In today’s media landscape, when everything a celebrity does is available for public consumption, then scrutinized and interpreted in different ways, how are brands to protect themselves in the case of a celebrity scandal?
One way is through disgrace insurance, a financial product that brands are increasingly taking out when signing on a celebrity for a marketing campaign or endorsement deal.
Spotted CEO, Janet Comenos, was recently interviewed on the floor of the New York Stock Exchange by financial news network, Cheddar, about the rise of disgrace insurance and how the social media era is contributing to the rise of this unique insurance vehicle.
Visit the Cheddar website for the full video interview, but here are the key takeaways.
Brands aren’t fully considering the risks celebrities pose
When signing multi-million dollar agreements with celebrities, brands aren’t fully considering the many risks that celebrities can pose to both brand image and the brand’s consumer audiences.
Celebrity risk comes in many forms, not just from more obvious scandals and controversies like a prior arrest or drug- and alcohol-related incidents. Politically- or racially-driven content and political leanings and social causes (liberal or conservative) can all pose a risk to brands because they may turn off a certain percentage of customers.
More conservative industries are the first movers
Disgrace insurance is a much more mature financial product in the U.K., and while it’s newer to the U.S., more conservative industries such as financial services, pharmaceuticals, and consumer packaged goods (CPG) have been the first movers stateside.
Growing popularity is due to social media and the Harvey Weinstein blow-up
In the U.S., disgrace insurance has risen as much as 2,000% over the last couple of years. But the reason why disgrace insurance has become so immensely popular in the U.S. over the past year, in particular, largely seems due to two things.
The first is the massive scandal surrounding Harvey Weinstein and the growing number of cases of sexual assault and harassment that have since been brought to light, particularly among Hollywood actors.
The second primary reason is that, due to today’s social media-driven environment, every single thing a celebrity does is immediately available for public consumption — ready to be scrutinized and interpreted in different ways by different consumers.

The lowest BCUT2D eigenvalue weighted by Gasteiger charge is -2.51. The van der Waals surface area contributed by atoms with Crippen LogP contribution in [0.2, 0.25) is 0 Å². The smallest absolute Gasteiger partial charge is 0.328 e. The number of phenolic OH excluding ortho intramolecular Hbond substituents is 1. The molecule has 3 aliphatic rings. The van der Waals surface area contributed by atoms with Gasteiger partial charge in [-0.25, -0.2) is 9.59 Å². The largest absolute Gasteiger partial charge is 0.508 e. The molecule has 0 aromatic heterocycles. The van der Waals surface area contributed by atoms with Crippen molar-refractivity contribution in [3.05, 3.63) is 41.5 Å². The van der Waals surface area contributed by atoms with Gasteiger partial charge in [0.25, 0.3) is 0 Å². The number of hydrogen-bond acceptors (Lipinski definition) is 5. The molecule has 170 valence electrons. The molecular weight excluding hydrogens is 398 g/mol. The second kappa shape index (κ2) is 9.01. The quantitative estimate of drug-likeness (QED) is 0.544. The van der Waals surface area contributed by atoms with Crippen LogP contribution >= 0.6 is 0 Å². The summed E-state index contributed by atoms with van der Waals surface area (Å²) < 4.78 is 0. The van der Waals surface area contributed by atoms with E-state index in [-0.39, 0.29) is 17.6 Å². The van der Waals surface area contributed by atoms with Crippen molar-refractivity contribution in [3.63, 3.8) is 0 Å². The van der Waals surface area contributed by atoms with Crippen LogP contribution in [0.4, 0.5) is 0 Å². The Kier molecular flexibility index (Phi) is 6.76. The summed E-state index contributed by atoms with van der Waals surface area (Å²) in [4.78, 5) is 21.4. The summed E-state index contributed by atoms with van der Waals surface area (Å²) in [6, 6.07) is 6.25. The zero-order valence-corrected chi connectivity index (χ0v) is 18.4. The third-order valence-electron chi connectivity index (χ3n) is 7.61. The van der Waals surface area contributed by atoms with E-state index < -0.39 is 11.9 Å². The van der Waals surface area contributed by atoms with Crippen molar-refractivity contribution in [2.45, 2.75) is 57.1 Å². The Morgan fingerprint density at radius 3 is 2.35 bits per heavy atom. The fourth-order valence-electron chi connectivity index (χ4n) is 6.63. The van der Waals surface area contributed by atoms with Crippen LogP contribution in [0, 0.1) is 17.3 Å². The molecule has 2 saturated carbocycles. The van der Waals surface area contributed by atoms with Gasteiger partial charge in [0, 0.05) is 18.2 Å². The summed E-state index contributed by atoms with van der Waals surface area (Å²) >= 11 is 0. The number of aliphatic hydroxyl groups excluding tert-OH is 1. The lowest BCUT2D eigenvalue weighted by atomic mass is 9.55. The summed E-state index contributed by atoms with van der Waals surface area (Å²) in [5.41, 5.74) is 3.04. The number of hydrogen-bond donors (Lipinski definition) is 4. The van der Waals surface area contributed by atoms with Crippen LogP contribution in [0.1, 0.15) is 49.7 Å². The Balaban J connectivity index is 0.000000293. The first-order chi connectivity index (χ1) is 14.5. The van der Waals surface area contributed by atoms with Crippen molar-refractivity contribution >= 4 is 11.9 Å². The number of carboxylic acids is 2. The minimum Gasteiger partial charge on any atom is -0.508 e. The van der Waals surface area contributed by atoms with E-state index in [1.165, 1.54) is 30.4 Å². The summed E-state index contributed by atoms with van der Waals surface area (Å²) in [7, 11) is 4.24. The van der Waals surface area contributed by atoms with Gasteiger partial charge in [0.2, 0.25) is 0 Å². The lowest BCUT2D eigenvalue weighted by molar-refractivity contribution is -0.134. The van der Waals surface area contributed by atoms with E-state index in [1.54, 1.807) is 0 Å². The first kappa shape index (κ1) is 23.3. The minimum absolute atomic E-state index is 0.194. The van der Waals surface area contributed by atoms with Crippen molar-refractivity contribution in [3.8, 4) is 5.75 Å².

Both of these reasons are driving brands to want to further protect themselves when selecting a celebrity for a campaign or endorsement deal.
Disgrace insurance is about 1% of the total cost of an endorsement deal
The cost of taking out a disgrace insurance policy is typically only 1% of the total cost to sign a celebrity endorser. So, if you pay $5,000,000 for an endorsement deal, a disgrace insurance policy would cost $50,000.
It’s only a drop in the bucket when you consider the risks involved. This is especially true if you consider the fact that brands typically spend ten times as much on media and advertising costs than they do on the celebrity ($5,000,000 for an endorsement deal = $50,000,000 for media).
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Every brand that works with celebrity talent should now be taking out disgrace insurance as a best practice. Celebrity endorsement decisions are high-risk, high-reward, and you have to protect yourself.
Assess and Avoid the Risks of Celebrity Endorsement with Spotted
Spotted now helps brands assess the risk of celebrity talent in advance of signing on with them. Incorporating more than 20 risk factors, Spotted’s Risk Assessment measures how risky a potential celebrity partner is, including how recently the celebrity created risk, how likely they are to create risk, and how likely they are to recover from risk.
Visit our website to learn more about Risk Assessment, which is one of six core components of our proven methodology to yielding stronger celebrity endorsements.